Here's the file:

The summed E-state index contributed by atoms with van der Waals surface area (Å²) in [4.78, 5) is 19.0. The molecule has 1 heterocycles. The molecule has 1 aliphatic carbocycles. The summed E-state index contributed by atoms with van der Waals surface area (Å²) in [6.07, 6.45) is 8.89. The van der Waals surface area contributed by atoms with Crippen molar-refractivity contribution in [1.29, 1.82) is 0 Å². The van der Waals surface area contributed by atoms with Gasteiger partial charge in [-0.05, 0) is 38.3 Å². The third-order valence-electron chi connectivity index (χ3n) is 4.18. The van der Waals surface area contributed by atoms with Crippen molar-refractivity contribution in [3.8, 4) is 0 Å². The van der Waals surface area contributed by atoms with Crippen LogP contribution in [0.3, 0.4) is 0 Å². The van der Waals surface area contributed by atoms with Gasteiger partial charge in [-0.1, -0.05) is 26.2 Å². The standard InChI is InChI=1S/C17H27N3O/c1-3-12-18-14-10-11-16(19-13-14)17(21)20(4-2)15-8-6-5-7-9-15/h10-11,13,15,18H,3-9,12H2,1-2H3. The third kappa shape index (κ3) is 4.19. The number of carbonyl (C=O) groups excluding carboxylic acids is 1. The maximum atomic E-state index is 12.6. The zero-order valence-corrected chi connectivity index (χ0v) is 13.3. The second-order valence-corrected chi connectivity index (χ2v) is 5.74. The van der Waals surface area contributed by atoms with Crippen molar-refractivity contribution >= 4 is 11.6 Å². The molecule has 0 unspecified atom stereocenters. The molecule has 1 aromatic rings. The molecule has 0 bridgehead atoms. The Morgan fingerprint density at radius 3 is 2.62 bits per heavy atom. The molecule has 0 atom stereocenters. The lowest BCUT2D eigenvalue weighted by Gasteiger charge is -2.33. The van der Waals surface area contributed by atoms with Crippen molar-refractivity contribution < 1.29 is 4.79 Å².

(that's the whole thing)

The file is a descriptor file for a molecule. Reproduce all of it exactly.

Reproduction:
The summed E-state index contributed by atoms with van der Waals surface area (Å²) in [4.78, 5) is 19.0. The molecule has 1 heterocycles. The molecule has 1 aliphatic carbocycles. The summed E-state index contributed by atoms with van der Waals surface area (Å²) in [6.07, 6.45) is 8.89. The van der Waals surface area contributed by atoms with Crippen molar-refractivity contribution in [1.29, 1.82) is 0 Å². The van der Waals surface area contributed by atoms with Gasteiger partial charge in [-0.05, 0) is 38.3 Å². The third-order valence-electron chi connectivity index (χ3n) is 4.18. The van der Waals surface area contributed by atoms with Crippen molar-refractivity contribution in [3.8, 4) is 0 Å². The van der Waals surface area contributed by atoms with Crippen LogP contribution in [0.3, 0.4) is 0 Å². The van der Waals surface area contributed by atoms with Gasteiger partial charge in [-0.1, -0.05) is 26.2 Å². The standard InChI is InChI=1S/C17H27N3O/c1-3-12-18-14-10-11-16(19-13-14)17(21)20(4-2)15-8-6-5-7-9-15/h10-11,13,15,18H,3-9,12H2,1-2H3. The third kappa shape index (κ3) is 4.19. The number of carbonyl (C=O) groups excluding carboxylic acids is 1. The maximum atomic E-state index is 12.6. The zero-order valence-corrected chi connectivity index (χ0v) is 13.3. The second-order valence-corrected chi connectivity index (χ2v) is 5.74. The van der Waals surface area contributed by atoms with Crippen molar-refractivity contribution >= 4 is 11.6 Å². The molecule has 0 unspecified atom stereocenters. The molecule has 1 aromatic rings. The molecule has 0 bridgehead atoms. The Morgan fingerprint density at radius 3 is 2.62 bits per heavy atom. The molecule has 0 atom stereocenters. The lowest BCUT2D eigenvalue weighted by Gasteiger charge is -2.33. The van der Waals surface area contributed by atoms with Crippen molar-refractivity contribution < 1.29 is 4.79 Å².